A Common Theme In Ancient Culture

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A Common Theme in Ancient Culture

How similar are these stories? Are the similarities/differences significant?

These stories contain ancient themes which are related to Egypt. Some common universal themes in various ancient culture arts are seasons, power and love. These are shown in many ways in the works of art. An example of each in ancient art can be found in the following works. Bamboo in the Four Seasons shows the use of seasons in Ancient Japanese art. The Ancient Chinese work Palace Lady shows love between the two subjects. The Ti watching a hippopotamus hunt work demonstrates power in that there is one man who has a crown while the surrounding men are hunting and wearing sandals (Moussalli & Ahmad: 36).

In today's society, these concepts can still be found. Power is represented by the usage of affiliatory symbols such as flags and other emblems of a certain nation's power being depicted in art. Love is depicted in many ways, from Romantic movies to Romantic novels. The concept of seasons can be seen in many such as the marketing of certain goods depending on the season, functional or not, the trends change with the seasons.

Power can be depicted in art in many ways. As we saw in Ti watching a hippopotamus hunt; both differences in clothing and having servants doing work for you demonstrate power. Also, as we see in the Egyptian Pharaoh statues, size can be used to imply power. Also, in both today's culture and ancient culture, being seen slaying or defeating an enemy is a very quick way to demonstrate power. In ancient paintings of war and in modern broadcasts of capturing enemies, this is demonstrated.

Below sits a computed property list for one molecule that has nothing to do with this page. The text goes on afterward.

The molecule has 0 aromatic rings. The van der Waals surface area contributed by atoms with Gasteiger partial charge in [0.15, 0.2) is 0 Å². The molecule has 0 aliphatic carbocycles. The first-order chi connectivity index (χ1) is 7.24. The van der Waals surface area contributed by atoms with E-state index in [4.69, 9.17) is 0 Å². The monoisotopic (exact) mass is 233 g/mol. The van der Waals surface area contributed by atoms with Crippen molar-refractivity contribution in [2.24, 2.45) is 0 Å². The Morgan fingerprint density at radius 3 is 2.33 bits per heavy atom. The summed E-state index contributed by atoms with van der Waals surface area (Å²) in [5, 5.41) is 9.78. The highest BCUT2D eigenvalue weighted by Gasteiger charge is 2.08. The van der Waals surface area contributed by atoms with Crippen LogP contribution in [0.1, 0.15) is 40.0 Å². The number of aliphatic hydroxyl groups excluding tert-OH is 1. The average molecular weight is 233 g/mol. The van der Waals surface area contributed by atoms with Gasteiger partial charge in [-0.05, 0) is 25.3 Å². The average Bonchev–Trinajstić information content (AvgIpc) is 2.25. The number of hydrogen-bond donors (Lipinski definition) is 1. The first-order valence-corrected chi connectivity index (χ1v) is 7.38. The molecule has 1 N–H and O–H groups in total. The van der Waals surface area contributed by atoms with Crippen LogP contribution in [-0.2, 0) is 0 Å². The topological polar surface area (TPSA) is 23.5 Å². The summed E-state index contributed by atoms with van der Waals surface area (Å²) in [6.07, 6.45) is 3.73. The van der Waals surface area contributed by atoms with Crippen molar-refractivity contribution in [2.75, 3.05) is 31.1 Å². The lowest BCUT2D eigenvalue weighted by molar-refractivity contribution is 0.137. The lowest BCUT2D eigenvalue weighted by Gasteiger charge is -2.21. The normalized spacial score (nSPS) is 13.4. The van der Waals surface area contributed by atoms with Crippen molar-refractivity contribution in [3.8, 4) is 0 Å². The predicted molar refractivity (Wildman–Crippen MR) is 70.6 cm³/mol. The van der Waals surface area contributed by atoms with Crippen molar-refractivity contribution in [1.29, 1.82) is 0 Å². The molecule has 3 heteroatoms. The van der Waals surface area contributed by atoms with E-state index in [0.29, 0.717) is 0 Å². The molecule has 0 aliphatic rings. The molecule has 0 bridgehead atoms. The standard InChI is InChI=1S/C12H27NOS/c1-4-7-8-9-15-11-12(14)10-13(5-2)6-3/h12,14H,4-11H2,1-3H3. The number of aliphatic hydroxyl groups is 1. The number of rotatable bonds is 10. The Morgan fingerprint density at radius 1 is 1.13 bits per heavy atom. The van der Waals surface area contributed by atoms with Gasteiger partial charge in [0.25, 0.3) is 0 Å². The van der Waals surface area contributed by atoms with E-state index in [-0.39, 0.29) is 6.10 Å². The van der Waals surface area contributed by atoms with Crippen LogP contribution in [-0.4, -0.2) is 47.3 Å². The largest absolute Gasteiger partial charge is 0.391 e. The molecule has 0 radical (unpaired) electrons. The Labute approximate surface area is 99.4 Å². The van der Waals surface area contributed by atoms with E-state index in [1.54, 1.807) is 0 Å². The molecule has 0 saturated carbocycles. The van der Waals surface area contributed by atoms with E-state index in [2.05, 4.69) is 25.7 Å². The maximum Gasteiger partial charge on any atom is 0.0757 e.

A common claim of resurrection skeptics is that the people who lived in first century Palestine and the surrounding Roman Empire would believe just about anything.  They would have easily embraced the story of Jesus' resurrection without thinking twice.  So, for the early proponents of Christianity who thought they really saw Jesus alive after his crucifixion, it was relatively straightforward to spread the story.  After all, in the ancient world everything is believable.

The report of Jesus' resurrection would have also have been unthinkable to the Jews. Unlike the Greeks, the Jews saw the material and physical world as good. Death was not seen as liberation from the material world but as a tragedy. By Jesus' day many Jews had come to hope that someday in the future there would be a bodily resurrection of all the righteous, when God renewed the entire world and removed all suffering and death. The resurrection, however, was merely one part of the complete renewal of the whole world, according to Jewish teaching. The idea of an individual being resurrected, in the middle of history, while the rest of the world continued on burdened by sickness, decay, and death, was inconceivable (David & Rosalie: 69).

Who were the people who recorded these stories and when did their cultures flourish? As an aspiring historian, what do you make of the recurring ...
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